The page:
|Setting the Agenda towards Gender Equity||Lebanon Support||February, 2020||
The 2018 parliamentary elections in Lebanon witnessed the largest participation of women in the country’s history with 86 out 113 female candidates making it on the final electoral lists (Baturini and Halinan 2018, 1-3). Yet, out of the 128 elected candidates, only 6 were women (The Daily Star 2018). More recently, since the October 2019 protests, women have been at the forefront of mobilisations, organising sit-ins, marches, demonstrations, and chanting feminist slogans. The “women’s movement” has been pushing for a plethora of demands such as toppling both the sectarian system and patriarchal system, pushing for comprehensive socio-economic equality, abolishing the kafala system, amending the nationality law, reforming domestic violence laws, unifying the personal status law, among others. Based on extensive participatory research and consultations with actors, as well as a review of the main demands from the current social movement, Lebanon Support has developed the following briefing article on the policy priorities related to gender equity and rights.
|Gender, Nationality Law, Gender Based Violence, Civil Marriage, Civil Rights & Liberties, healthcare, Social Protection, Political Participation||Gender Equity Network|
|Ghassan Halwani and the reclaiming of Lebanon's imaginaries||Joey Ayoub||December, 2019||
How is the October 17 Revolution catalysing the reclaiming of imaginaries? In order to answer this question, it is important to understand how the collective memory pertaining to the war's kidnapped and victims of enforced disappearances, has thus far been addressed in Lebanon. The following piece explores this topic through Ghassan Halwani's 2018 film “Erased,___Ascent of the Invisible”.
|Missing and Forcibly Disappeared, History, Lebanon's Civil War, Film Review||History of Conflicts and Political Violence|
|Civil Society in Lebanon: the Implementation Trap||Marie-Noëlle AbiYaghi, Léa Yammine, Amreesha Jagarnathsingh||January, 2019||
In Lebanon, civil society has played an important role throughout history and saw a significant rise during the Chehabist developmentalist era (1958-1964), with the creation of voluntary-run associations that sought to steer away from sectarian identities, while adopting broad development objectives. The Civil War period (1975-1990) witnessed a realignment of the modes of actions towards services and relief efforts. After the Civil War, the civil society sector continued expanding (Kingston, 2008: 1), with civil society organisations bolstering their modes of action to encompass human rights and advocacy efforts. Archives show that an average of 250 organisations was created per year in the early nineties, post civil war era (Karam Karam in Ben Nefissa, 2002: 58). Figures from Daleel Madani, suggest a peak in NGO creation after each of the – recurring – humanitarian crisis that the country witnesses. Hence, following the Israeli War on Lebanon in 2006 and the conflict in Syria in 2011, the associative sector saw a proliferation of new initiatives, campaigns, and organisations. An average of 50 registration requests to Daleel Madani’s Civil Society Directory are received on a monthly basis.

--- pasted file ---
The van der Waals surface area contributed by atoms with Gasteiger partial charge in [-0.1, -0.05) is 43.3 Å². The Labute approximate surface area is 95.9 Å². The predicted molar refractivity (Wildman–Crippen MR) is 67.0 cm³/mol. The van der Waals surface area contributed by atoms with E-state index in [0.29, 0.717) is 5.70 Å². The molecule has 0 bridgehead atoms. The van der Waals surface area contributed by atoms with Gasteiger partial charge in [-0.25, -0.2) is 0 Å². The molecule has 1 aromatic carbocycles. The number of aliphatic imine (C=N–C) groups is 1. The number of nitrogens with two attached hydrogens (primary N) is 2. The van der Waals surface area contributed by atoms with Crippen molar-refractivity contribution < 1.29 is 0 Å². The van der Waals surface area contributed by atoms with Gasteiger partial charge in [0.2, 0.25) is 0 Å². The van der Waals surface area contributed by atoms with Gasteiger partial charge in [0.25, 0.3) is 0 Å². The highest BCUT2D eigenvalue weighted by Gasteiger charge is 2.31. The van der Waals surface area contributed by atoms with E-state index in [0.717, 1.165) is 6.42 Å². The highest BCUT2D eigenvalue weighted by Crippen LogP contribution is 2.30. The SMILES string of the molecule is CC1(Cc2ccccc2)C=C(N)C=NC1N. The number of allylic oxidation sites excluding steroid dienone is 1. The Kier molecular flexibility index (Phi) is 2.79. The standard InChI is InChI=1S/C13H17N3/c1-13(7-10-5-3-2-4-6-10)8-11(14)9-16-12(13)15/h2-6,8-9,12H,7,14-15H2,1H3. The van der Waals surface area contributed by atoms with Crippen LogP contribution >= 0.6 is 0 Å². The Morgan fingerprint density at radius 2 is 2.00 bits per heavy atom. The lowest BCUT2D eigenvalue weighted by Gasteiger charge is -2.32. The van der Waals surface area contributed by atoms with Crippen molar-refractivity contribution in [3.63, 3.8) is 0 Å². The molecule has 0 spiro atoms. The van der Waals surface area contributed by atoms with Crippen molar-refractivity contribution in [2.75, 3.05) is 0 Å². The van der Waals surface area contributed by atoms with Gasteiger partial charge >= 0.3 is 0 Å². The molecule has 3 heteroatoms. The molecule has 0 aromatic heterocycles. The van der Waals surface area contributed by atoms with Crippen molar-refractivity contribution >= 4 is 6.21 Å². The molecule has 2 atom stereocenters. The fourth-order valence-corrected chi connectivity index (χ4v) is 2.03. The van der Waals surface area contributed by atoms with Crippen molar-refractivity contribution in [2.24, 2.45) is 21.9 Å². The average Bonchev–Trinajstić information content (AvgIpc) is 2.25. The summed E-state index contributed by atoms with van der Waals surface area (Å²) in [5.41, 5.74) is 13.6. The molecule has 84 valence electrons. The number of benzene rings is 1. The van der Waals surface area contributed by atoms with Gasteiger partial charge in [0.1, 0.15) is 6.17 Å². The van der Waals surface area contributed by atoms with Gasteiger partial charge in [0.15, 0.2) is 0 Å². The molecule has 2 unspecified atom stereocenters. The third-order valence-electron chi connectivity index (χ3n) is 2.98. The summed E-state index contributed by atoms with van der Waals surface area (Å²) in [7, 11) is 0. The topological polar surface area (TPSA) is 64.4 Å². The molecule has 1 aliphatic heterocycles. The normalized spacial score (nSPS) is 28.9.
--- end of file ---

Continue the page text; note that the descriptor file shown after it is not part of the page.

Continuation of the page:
|Civil Society; Lebanon; NGOization; Civil Society Development; NGOs; CSOs; Nonprofit Sector||Civil Society Observatory|
|Government (non-)formation in contemporary Lebanon: sectarianism, power-sharing, and economic immobilism.||Catherine Batruni, Marcus Hallinan||September, 2018||
Four months after the parliamentary elections, the Lebanese state is still without a government. Politicians have been hindering the configuration of a new cabinet in order to maximise their own personal gains. This paper probes the positions of the most prominent political parties in the country, namely the Lebanese Forces, Free Patriotic Movement, Progressive Socialist Party, Lebanese Democratic Party, Future Movement, and Hezbollah, and examines the repercussions of this political vacuum on the economy. We raise the question: why does Lebanon continually find itself in this recurring situation where it is incapable of forming a timely government after elections? We argue that the political structure and sectarian arrangement of the Lebanese government allow such dysfunction to flourish through an absence of accountability measures in the constitution and a prioritizing of sectarian equilibrium as the primary factor in electing a government.
|Lebanese Sectarian System, Power Dynamics, Lebanese Politics||Conflict Analysis Project|
|Contested history, conflicting narratives, and a multitude of initiatives: An analysis of the Mapping of Initiatives addressing Past Conflicts in Lebanon||Mia Bou Khaled||September, 2018||